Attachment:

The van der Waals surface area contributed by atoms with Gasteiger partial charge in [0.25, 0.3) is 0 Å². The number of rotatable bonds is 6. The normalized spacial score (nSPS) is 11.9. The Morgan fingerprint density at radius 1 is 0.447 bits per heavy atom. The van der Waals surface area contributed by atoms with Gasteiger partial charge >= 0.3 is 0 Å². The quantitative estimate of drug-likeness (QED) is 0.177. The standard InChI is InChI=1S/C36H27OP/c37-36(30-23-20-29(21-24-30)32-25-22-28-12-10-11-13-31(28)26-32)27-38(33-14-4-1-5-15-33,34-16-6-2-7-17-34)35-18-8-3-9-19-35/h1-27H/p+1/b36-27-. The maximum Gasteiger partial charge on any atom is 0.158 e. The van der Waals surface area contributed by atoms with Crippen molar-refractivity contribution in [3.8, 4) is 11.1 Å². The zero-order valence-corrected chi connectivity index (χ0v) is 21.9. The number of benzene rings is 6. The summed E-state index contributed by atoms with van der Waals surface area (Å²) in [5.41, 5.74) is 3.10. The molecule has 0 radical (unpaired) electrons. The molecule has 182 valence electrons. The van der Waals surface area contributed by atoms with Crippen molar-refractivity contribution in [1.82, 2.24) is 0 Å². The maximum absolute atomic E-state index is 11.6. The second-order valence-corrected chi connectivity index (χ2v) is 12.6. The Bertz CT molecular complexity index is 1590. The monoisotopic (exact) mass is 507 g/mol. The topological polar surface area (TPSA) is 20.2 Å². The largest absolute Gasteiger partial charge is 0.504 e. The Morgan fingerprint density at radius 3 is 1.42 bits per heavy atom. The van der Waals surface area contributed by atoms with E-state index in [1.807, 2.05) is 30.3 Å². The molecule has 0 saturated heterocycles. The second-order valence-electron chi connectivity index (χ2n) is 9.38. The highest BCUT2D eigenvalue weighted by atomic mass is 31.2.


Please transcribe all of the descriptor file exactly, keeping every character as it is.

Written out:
The van der Waals surface area contributed by atoms with Gasteiger partial charge in [0.25, 0.3) is 0 Å². The number of rotatable bonds is 6. The normalized spacial score (nSPS) is 11.9. The Morgan fingerprint density at radius 1 is 0.447 bits per heavy atom. The van der Waals surface area contributed by atoms with Gasteiger partial charge >= 0.3 is 0 Å². The quantitative estimate of drug-likeness (QED) is 0.177. The standard InChI is InChI=1S/C36H27OP/c37-36(30-23-20-29(21-24-30)32-25-22-28-12-10-11-13-31(28)26-32)27-38(33-14-4-1-5-15-33,34-16-6-2-7-17-34)35-18-8-3-9-19-35/h1-27H/p+1/b36-27-. The maximum Gasteiger partial charge on any atom is 0.158 e. The van der Waals surface area contributed by atoms with Crippen molar-refractivity contribution in [3.8, 4) is 11.1 Å². The zero-order valence-corrected chi connectivity index (χ0v) is 21.9. The number of benzene rings is 6. The summed E-state index contributed by atoms with van der Waals surface area (Å²) in [5.41, 5.74) is 3.10. The molecule has 0 radical (unpaired) electrons. The molecule has 182 valence electrons. The van der Waals surface area contributed by atoms with Crippen molar-refractivity contribution in [1.82, 2.24) is 0 Å². The maximum absolute atomic E-state index is 11.6. The second-order valence-corrected chi connectivity index (χ2v) is 12.6. The Bertz CT molecular complexity index is 1590. The monoisotopic (exact) mass is 507 g/mol. The topological polar surface area (TPSA) is 20.2 Å². The largest absolute Gasteiger partial charge is 0.504 e. The Morgan fingerprint density at radius 3 is 1.42 bits per heavy atom. The van der Waals surface area contributed by atoms with E-state index in [1.807, 2.05) is 30.3 Å². The molecule has 0 saturated heterocycles. The second-order valence-electron chi connectivity index (χ2n) is 9.38. The highest BCUT2D eigenvalue weighted by atomic mass is 31.2.